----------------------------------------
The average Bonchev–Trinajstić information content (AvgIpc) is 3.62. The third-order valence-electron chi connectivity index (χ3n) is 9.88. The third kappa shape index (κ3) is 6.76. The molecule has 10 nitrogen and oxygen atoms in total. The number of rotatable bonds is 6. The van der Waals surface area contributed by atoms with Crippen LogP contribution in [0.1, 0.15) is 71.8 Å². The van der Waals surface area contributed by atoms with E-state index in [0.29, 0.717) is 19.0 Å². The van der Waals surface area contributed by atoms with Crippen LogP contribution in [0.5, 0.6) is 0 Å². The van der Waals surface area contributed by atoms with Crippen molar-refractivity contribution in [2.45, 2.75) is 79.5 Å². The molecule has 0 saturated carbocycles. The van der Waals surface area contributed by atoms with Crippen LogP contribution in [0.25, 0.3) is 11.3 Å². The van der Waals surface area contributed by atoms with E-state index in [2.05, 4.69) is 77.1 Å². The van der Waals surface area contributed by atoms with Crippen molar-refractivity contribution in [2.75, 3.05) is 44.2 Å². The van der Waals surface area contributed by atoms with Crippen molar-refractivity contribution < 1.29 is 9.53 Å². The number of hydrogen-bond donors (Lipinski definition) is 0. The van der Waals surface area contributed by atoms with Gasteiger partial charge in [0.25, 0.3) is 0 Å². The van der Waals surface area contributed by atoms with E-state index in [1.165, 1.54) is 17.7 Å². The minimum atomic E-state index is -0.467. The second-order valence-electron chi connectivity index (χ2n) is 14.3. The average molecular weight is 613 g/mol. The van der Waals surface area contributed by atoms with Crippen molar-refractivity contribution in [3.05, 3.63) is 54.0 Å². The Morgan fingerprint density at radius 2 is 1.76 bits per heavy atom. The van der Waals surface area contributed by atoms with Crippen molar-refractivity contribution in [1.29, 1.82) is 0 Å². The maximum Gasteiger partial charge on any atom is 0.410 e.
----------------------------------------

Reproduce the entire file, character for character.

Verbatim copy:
The average Bonchev–Trinajstić information content (AvgIpc) is 3.62. The third-order valence-electron chi connectivity index (χ3n) is 9.88. The third kappa shape index (κ3) is 6.76. The molecule has 10 nitrogen and oxygen atoms in total. The number of rotatable bonds is 6. The van der Waals surface area contributed by atoms with Crippen LogP contribution in [0.1, 0.15) is 71.8 Å². The van der Waals surface area contributed by atoms with E-state index in [0.29, 0.717) is 19.0 Å². The van der Waals surface area contributed by atoms with Crippen LogP contribution in [0.5, 0.6) is 0 Å². The van der Waals surface area contributed by atoms with Crippen molar-refractivity contribution in [2.45, 2.75) is 79.5 Å². The molecule has 0 saturated carbocycles. The van der Waals surface area contributed by atoms with Crippen LogP contribution in [0.25, 0.3) is 11.3 Å². The van der Waals surface area contributed by atoms with E-state index in [2.05, 4.69) is 77.1 Å². The van der Waals surface area contributed by atoms with Crippen molar-refractivity contribution in [2.75, 3.05) is 44.2 Å². The van der Waals surface area contributed by atoms with Crippen molar-refractivity contribution < 1.29 is 9.53 Å². The number of hydrogen-bond donors (Lipinski definition) is 0. The van der Waals surface area contributed by atoms with Gasteiger partial charge in [0.25, 0.3) is 0 Å². The van der Waals surface area contributed by atoms with E-state index in [1.165, 1.54) is 17.7 Å². The minimum atomic E-state index is -0.467. The second-order valence-electron chi connectivity index (χ2n) is 14.3. The average molecular weight is 613 g/mol. The van der Waals surface area contributed by atoms with Crippen molar-refractivity contribution in [3.05, 3.63) is 54.0 Å². The Morgan fingerprint density at radius 2 is 1.76 bits per heavy atom. The van der Waals surface area contributed by atoms with Crippen molar-refractivity contribution in [1.29, 1.82) is 0 Å². The maximum Gasteiger partial charge on any atom is 0.410 e.